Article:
Unless small businesspeople demand that the U.S. collect better information, nobody will know how important they are.
How much really useful information does the United States have on the largest segment of its economy, small business? Remarkably little. There is no comprehensive small business data source.
Without one, it's almost impossible to document how much legislation that benefits small business would benefit the nation as a whole. And unless small businessmen get almost as incensed about the lack of data as they are over excess regulation, paperwork, and taxes, it's entirely possible that we'll never get the data base we need.
All the existing sources of data are deeply flawed. Detailed Internal Revenue Service information, based on tax returns, is four years old when it becomes available. It provides no regional breakdowns and no data on how many people are employed by small companies, or what they're paid.
The IRS collects employment information for the Social Security Administration, but since many companies report Social Security data separately for each of their factories, offices, or stores, no one has been able to make an adequate link between the employment information and the IRS's income data.
The Census Bureau conducts an economic census every five years that provides information by employee size category, but it excludes some sectors of the economy where small businesses are especially numerous, such as health care. It contains no profit and loss information. And the bureau, like the IRS, spends years processing the data before it becomes available.The final volumes of the 1977 census have just appeared.
The economic census, moreover, like IRS publications, provides no regional data. The only regional data comes from another Census Bureau publication, County Business Patterns, which contains only payroll information derived from the IRS and from forms mailed out to companies by the Census Bureau.
None of this published data allows first-rate analysis over time because none of it permits researchers to follow groups of specific firms from year to year. If IRS statistics show, for instance, that the share of the nation's output produced by firms with less than $5 million in sales is declining, no one can say accurately whether that's because a poor climate for small businesses has caused many to close up shop or because a good climate has enabled many formerly small firms to grow.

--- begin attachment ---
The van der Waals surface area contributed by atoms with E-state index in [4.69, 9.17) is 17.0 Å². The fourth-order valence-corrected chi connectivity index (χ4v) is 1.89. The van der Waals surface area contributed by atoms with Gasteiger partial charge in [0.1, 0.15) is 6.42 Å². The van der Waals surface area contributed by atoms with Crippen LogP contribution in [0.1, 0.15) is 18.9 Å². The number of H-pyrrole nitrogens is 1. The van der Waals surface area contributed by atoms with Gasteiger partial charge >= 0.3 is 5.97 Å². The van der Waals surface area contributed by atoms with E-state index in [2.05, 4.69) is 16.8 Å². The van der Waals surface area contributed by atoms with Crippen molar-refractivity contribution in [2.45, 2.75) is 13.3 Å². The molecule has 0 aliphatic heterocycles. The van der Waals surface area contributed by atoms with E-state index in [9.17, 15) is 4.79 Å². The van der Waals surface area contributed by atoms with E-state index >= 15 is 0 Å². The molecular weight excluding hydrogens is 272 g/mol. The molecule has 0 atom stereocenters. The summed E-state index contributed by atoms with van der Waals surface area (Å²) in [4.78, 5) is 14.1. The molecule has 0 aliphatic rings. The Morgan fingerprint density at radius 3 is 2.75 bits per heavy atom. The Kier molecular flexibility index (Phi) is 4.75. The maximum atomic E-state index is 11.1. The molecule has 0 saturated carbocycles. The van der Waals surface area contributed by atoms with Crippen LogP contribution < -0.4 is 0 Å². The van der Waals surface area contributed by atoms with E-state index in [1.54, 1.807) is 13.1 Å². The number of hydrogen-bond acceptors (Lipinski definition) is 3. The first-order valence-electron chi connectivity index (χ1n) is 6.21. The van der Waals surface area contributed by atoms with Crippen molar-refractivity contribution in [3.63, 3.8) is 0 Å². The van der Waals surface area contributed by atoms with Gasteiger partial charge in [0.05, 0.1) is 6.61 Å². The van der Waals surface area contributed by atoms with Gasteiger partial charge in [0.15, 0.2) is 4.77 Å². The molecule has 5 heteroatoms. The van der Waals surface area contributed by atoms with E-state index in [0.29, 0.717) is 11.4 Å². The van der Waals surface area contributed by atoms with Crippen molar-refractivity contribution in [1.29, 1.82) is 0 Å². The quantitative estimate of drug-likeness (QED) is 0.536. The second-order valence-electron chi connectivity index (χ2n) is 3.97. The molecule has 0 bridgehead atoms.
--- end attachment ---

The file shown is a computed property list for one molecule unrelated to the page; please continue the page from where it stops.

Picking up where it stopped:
Recently Congress has demanded that the inadequacy of the data collection process be ended. It has asked that the president transmit by January 20 of each year a report that examines the role of small business industry by industry, and presents current and historical data on small business production, employment, investment, and other economic variables. The president is also required to examine the effects on small businesses of both government programs and trends in the whole economy. In addition, Congress has told the Small Business Administration to publish a further array of small business indices.
The Small Business Administration's Office of Advocacy is attempting to create a comprehensive small business data base -- a computer-readable directory of all the small businesses in the country -- from which information on the role of small business in the economy can be calculated. Confidentiality rules prohibit the SBA from working with the records collected by the IRS and the Bureau of the Census on individual firms, so it is starting with the records collected by Dun & Bradstreet, which compiles reports on virtually all firms that want credit.
D&B has information on 4.5 million establishments, often covering many years. Obviously this date isn't perfect, but IRS and Census data are imperfect, too. David Birch at the Massachusetts Institute of Technology is already doing creative research with D&B data for 1969 to 1976. He edited the data extensively to remove inaccuracies. The Small Business Administration is now "cleaning up" Dun & Bradstreet data for 1979 and 1980.
But the completed SBA data base won't be available for some time. And only after creative researchers have used it extensively for a number of years will the federal government be able to provide the kinds of information Congress has demanded.
Even though only a few million dollars are involved, the three-year-old effort at compiling the data base is likely to wither on the vine in a time of budget cutting unless it gets substantial support from the small business community.
If you care about your role in the economy, let the President and your representatives in Congress know that you think quality data on small business should be a high priority. Without it, no one will be able to substantiate your gut feeling that you are being unfairly squeezed out of the economy. No one will be able to measure what is happening to the productivity of small firms relative to large firms. And no one will be able to establish a case for regulatory flexibility or other measures that help small business compete.